Tuesday, August 7, 2012

Reviewed: The Beach House by Jane Green

When I read the book's teaser, I admit having low expectations to the story. A group of adults decided to escape from their much occupied life. They separately headed to a Beach House in Nantucket, clueless of what to expect of their short summer vacation. At first, this idea is something I can’t accept. Adults who decided to break free like a restless and impulsive teenage kid? Worst of all is doing it with people you never met. Perhaps, my biased perception is influenced by my conservative Filipino upbringing of not easily trusting strangers. However since the book is from Jane Green, I decided to give it a try.  

Daniel left and devastated her wife, Bee. Why Daniel decided to part ways with Bee? I'll leave it for you to discover. Daff is coping with the pains of being divorced. At the same time, she is facing the difficulty of dealing with her rebellious daughter. Michael, the lone son of the Beach House's owner, went home leaving his dream career in New York. He is apparently escaping the emotional consequences of his affair with of all people, his boss. Nan, owner of the Beach House and Michael's mom, is in the brink of a serious financial trouble. Years after her husband’s alleged suicide, Nan was burdened with his debts from gambling. She was able to survive this problem but after some time, other financial issues plagued her again. As much as she values her solitary life, she was forced to turn her beautiful home to her own life sustaining device. She opened her home in Nantucket to vacationers with the intention of generating income. However, we all know that life is full of pleasant and unpleasant surprises. Nan found something more valuable than money with Daniel, Bee and Daff.

What happens when a group of equally troubled and problematic people are gathered in one roof?  As each character tries to settle their issues in life, friendships and relationships later developed. As they relate the story of their lives, the readers were treated to a lot of realizations about love, family life and relationships.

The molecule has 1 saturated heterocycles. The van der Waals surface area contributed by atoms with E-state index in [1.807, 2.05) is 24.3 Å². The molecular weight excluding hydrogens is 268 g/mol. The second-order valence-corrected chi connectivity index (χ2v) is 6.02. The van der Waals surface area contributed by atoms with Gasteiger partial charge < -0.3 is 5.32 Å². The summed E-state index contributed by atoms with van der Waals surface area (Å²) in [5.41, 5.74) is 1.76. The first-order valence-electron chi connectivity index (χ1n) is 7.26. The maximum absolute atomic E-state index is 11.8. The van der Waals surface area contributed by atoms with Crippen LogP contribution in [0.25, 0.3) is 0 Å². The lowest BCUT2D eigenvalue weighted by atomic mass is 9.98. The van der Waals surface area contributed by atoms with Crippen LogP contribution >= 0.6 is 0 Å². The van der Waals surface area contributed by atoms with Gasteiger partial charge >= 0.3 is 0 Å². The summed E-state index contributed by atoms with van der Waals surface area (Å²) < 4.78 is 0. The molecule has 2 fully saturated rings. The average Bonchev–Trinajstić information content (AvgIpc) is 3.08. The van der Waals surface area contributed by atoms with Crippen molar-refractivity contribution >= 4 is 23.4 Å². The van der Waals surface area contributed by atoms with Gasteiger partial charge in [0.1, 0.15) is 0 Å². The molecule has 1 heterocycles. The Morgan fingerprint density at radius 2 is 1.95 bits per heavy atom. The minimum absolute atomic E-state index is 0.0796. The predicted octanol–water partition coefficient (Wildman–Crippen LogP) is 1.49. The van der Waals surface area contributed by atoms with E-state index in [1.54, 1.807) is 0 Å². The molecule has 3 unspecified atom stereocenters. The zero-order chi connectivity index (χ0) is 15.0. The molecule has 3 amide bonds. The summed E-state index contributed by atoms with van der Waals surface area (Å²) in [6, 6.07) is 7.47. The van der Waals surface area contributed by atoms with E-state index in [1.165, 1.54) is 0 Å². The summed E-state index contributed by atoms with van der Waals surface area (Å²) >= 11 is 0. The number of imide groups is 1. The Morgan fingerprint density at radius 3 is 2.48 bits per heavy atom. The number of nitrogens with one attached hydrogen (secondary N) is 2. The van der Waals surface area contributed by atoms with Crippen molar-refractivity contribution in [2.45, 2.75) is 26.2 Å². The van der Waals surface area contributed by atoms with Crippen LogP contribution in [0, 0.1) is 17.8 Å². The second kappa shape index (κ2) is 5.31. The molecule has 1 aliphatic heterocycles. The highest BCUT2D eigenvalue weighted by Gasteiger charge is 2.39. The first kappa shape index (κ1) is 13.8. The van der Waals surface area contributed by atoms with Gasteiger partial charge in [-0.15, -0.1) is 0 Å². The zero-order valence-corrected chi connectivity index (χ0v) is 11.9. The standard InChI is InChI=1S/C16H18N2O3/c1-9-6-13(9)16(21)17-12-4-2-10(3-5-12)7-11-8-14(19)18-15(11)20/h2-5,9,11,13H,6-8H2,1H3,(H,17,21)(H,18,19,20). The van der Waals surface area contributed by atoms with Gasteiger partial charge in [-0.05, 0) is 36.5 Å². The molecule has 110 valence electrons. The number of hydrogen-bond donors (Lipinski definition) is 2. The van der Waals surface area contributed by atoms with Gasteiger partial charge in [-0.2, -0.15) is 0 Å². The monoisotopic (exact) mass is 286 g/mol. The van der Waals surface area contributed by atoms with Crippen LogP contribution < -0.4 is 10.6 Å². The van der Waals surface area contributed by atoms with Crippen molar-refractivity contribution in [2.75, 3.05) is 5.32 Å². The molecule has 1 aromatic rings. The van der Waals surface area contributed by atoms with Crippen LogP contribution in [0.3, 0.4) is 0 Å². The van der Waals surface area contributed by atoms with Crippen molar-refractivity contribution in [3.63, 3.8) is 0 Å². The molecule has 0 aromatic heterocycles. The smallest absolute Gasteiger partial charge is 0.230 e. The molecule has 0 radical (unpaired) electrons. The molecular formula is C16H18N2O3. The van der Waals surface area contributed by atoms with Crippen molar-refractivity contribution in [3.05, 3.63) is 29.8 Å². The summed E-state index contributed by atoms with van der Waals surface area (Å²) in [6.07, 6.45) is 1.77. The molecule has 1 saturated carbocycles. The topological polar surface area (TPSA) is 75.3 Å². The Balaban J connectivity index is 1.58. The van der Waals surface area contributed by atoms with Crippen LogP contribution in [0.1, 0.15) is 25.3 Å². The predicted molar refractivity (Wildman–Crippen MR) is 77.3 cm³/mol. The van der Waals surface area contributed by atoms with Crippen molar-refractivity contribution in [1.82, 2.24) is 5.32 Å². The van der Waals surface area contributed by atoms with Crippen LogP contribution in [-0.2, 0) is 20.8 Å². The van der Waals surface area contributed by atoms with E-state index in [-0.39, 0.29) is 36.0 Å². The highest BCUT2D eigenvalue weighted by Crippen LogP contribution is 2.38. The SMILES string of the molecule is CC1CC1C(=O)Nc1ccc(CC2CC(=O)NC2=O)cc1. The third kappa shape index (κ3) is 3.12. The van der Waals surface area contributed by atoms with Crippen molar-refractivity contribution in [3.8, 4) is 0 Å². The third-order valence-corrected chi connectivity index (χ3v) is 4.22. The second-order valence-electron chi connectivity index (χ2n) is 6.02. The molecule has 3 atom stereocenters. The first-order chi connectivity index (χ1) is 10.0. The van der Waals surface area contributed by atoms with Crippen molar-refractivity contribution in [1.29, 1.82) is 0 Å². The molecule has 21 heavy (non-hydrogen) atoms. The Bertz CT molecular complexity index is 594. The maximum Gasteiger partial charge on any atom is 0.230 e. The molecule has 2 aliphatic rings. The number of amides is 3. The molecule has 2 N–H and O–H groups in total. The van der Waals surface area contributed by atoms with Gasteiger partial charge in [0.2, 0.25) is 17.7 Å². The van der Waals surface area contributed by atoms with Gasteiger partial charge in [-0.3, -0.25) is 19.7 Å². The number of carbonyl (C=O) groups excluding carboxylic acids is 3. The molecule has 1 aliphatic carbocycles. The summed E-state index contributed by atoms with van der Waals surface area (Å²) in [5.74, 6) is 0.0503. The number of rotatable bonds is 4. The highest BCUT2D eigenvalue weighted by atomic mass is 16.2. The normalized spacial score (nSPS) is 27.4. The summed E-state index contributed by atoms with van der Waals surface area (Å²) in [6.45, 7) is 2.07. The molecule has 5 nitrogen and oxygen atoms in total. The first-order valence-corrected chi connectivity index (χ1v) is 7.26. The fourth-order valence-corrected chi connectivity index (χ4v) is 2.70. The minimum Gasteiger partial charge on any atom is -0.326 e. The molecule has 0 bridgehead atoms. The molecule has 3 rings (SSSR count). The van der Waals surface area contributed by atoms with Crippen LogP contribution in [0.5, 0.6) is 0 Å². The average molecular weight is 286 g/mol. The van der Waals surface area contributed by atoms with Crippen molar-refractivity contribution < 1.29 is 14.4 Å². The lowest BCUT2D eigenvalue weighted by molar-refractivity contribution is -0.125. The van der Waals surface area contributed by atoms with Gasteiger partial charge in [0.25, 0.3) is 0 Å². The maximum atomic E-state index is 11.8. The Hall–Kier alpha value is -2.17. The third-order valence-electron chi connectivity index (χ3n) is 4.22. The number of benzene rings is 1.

More often than not, people perceive family issues so common and overrated. There's nothing new with divorce, family life, rebellious kids, anger and betrayal. They are just same old issues morphed in the life of another person. Jane Green however was able to thread the issues we often neglect to an endearing and realistic story. I want to emphasize the concept of being realistic because some authors tend to exaggerate the story's events to pour out intense emotions from the readers. With this book, exaggeration was rather replaced by reality.

I was particularly amazed on how Jane Green depicted the life of a woman after a painful divorce, as reflected in Daff's case. After years of being a dedicated wife and mother, how would you start life again? How will you face problems that emerged from another person's betrayal? How will you not feel anger and resentment to the man who is adored by your daughter, who now happens to hate you the most?

Daniel is torn between being true to himself at the expense of hurting his wife and children.  Michael’s attempt of trying to escape the guilt of wrecking her boss’ marriage unexpectedly led him to find his one true love. As in the case of Nan, how will you deal with life when it forces you to cross between the rivers of past vs. present and present vs. future?

The Beach House surpassed my expectations for what I thought as a mediocre story. What I perceived as a shallow chick lit is ironically rich with elements of character development and realizations about family life. Though the book is overflowing with issues about life, it never appeared too boring and preachy. Jane Green crafted the story very interesting for everyone. More importantly, the book also possesses the element of unpredictability. In my opinion, writers who can provide a great but realistic ending without sending clues to the readers are very talented and creative.  

If I will rate the book, I’ll give it 4 out of 5 stars. I recommend it to females of different ages. The book will enrich every female with so many learnings about family life, relationships and friendships. 

Linking this post to Ricki's Literary Friday.


  1. ^__^ nice...i might read that...i wanna try jane green but i dont have this particular book yet...

  2. :D Thanks so much for linking-up!!! This sounds like a great read. I like the fact that it is not overdramatized. Have you read any of Jane Green's other books? You seem familiar with her, and I am not very familiar with her. I will check her out on Amazon! Thanks for a well-written review, Diane.

    Ricki Jill


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